Alstom then wrote to the SIAC, (before the arbitral tribunal was constituted but after each party had nominated an arbitrator and agreed that the two nominated arbitrators would subsequently nominate a third arbitrator to preside at the hearing of the ICC Arbitration) enquiring if the SIAC would be able to administer the arbitration as per the ICC rules. In its reply, the SIAC inter alia stated as follows:
“We have considered [the Arbitration Agreement] ... We are of the view that there is prima facie jurisdiction for the SIAC to accept the request for arbitration and administer the arbitration under [the Arbitration Agreement]. While [the Arbitration Agreement] is ambiguous as it brings into play both the SIAC Rules and the ICC Rules, some weight and meaning must be accorded to the reference to the ICC Rules.
If the case is submitted to the SIAC, the arbitration will be administered under the SIAC Rules with the ICC Rules to be applied as a guide to the essential features the parties would like to see in the conduct of the arbitration, e.g., use of the Terms of Reference procedure, the scrutiny of the awards.”
Alstom at first proposed abeyance of the ICC Arbitration, however, upon objections raised by Insigma, Alstomwithdrew the ICC Arbitration with the consent of Insigma and commenced the arbitration proceedings at the SIAC.
There were some initial glitches in the appointment of arbitrators because of the difference in the ICC and the SIAC Rules. The arbitral tribunal (“Tribunal”) was finally constituted under the ICC Rules and arguments commenced. It is pertinent to note that the SIAC later on confirmed it would be prepared to administer the arbitration as per the ICC Rules and modified its earlier stance that the arbitration will be administered under the SIAC Rules with the ICC Rules to be applied as a guide to the essential features. For this purpose, SIAC assigned the roles of its following members to undertake their responsibilities under the ICC Rules:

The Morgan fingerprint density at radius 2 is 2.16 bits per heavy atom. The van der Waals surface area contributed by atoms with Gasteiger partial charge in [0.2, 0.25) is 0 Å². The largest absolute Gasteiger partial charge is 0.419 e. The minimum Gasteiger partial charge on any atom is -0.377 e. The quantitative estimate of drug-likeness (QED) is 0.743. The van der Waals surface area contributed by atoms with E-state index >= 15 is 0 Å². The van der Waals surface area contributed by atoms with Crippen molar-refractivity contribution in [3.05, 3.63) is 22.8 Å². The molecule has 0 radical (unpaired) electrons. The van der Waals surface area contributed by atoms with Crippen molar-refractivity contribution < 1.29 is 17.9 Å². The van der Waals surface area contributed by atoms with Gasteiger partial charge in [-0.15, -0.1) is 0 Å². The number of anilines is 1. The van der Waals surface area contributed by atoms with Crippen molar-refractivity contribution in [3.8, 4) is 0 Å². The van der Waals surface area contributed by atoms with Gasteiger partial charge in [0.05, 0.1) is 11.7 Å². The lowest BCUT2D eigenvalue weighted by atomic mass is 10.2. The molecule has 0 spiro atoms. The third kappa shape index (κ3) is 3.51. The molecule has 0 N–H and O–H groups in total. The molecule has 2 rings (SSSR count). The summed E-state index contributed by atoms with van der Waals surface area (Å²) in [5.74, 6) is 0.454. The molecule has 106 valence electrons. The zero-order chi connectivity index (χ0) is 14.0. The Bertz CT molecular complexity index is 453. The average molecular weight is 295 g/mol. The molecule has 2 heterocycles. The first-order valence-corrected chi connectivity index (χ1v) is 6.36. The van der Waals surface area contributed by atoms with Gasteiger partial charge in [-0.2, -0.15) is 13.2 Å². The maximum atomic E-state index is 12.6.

Issues Raised By The Parties:
Insigma contested the validity of the arbitration clause on the ground that the arbitration clause was uncertain and thus inoperative. Insigma also contested the Tribunal’s jurisdiction on the ground that the Tribunal had to be constituted by the ICC and not the SIAC as per the ICC Rules. The contentions of Insigma were rejected by the Tribunal on the ground that international public policy strongly favored resolution of disputes by international commercial arbitration and so the Tribunal must make every reasonable effort to give effect to the arbitration agreement. The Tribunal also held that the rules of an arbitral institution can be separated from the administration of arbitration by that institution and that the SIAC was capable of administering an arbitration proceeding in accordance with the ICC Rules. Accordingly the Tribunal held that the arbitration clause was valid, enforceable and capable of being performed.
Dissatisfied by the Tribunal’s decision, Insigma appealed to the Singapore High Court and raised the same issues on the same grounds. The High Court also rejected Insigma’s arguments and held that the parties had negotiated for a hybrid ad hoc arbitration to be administered by the SIAC by applying the ICC Rules and so long as no significant inconsistency arose, the parties must be held to their bargain.